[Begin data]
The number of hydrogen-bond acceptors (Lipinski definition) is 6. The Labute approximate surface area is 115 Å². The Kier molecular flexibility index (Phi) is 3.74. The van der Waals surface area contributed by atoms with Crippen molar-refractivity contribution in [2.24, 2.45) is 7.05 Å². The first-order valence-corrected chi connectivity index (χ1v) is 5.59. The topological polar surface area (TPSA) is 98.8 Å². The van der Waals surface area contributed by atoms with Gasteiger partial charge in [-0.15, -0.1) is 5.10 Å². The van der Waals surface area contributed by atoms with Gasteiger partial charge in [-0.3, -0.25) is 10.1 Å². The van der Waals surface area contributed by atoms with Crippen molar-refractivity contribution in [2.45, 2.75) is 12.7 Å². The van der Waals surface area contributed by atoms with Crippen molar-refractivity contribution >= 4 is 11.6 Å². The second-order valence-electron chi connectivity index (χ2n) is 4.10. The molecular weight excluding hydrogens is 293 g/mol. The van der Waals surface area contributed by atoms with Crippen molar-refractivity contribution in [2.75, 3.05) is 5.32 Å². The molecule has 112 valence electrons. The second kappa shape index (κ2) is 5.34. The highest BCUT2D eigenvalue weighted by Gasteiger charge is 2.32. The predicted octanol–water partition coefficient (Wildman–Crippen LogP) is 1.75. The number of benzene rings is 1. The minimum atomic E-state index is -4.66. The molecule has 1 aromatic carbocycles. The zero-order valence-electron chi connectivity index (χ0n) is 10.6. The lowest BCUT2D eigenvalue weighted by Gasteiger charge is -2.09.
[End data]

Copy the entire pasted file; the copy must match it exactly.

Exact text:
The number of hydrogen-bond acceptors (Lipinski definition) is 6. The Labute approximate surface area is 115 Å². The Kier molecular flexibility index (Phi) is 3.74. The van der Waals surface area contributed by atoms with Crippen molar-refractivity contribution in [2.24, 2.45) is 7.05 Å². The first-order valence-corrected chi connectivity index (χ1v) is 5.59. The topological polar surface area (TPSA) is 98.8 Å². The van der Waals surface area contributed by atoms with Gasteiger partial charge in [-0.15, -0.1) is 5.10 Å². The van der Waals surface area contributed by atoms with Gasteiger partial charge in [-0.3, -0.25) is 10.1 Å². The van der Waals surface area contributed by atoms with Crippen molar-refractivity contribution in [2.45, 2.75) is 12.7 Å². The van der Waals surface area contributed by atoms with Crippen molar-refractivity contribution >= 4 is 11.6 Å². The second-order valence-electron chi connectivity index (χ2n) is 4.10. The molecular weight excluding hydrogens is 293 g/mol. The van der Waals surface area contributed by atoms with Crippen molar-refractivity contribution in [2.75, 3.05) is 5.32 Å². The molecule has 112 valence electrons. The second kappa shape index (κ2) is 5.34. The highest BCUT2D eigenvalue weighted by Gasteiger charge is 2.32. The predicted octanol–water partition coefficient (Wildman–Crippen LogP) is 1.75. The number of benzene rings is 1. The minimum atomic E-state index is -4.66. The molecule has 1 aromatic carbocycles. The zero-order valence-electron chi connectivity index (χ0n) is 10.6. The lowest BCUT2D eigenvalue weighted by Gasteiger charge is -2.09.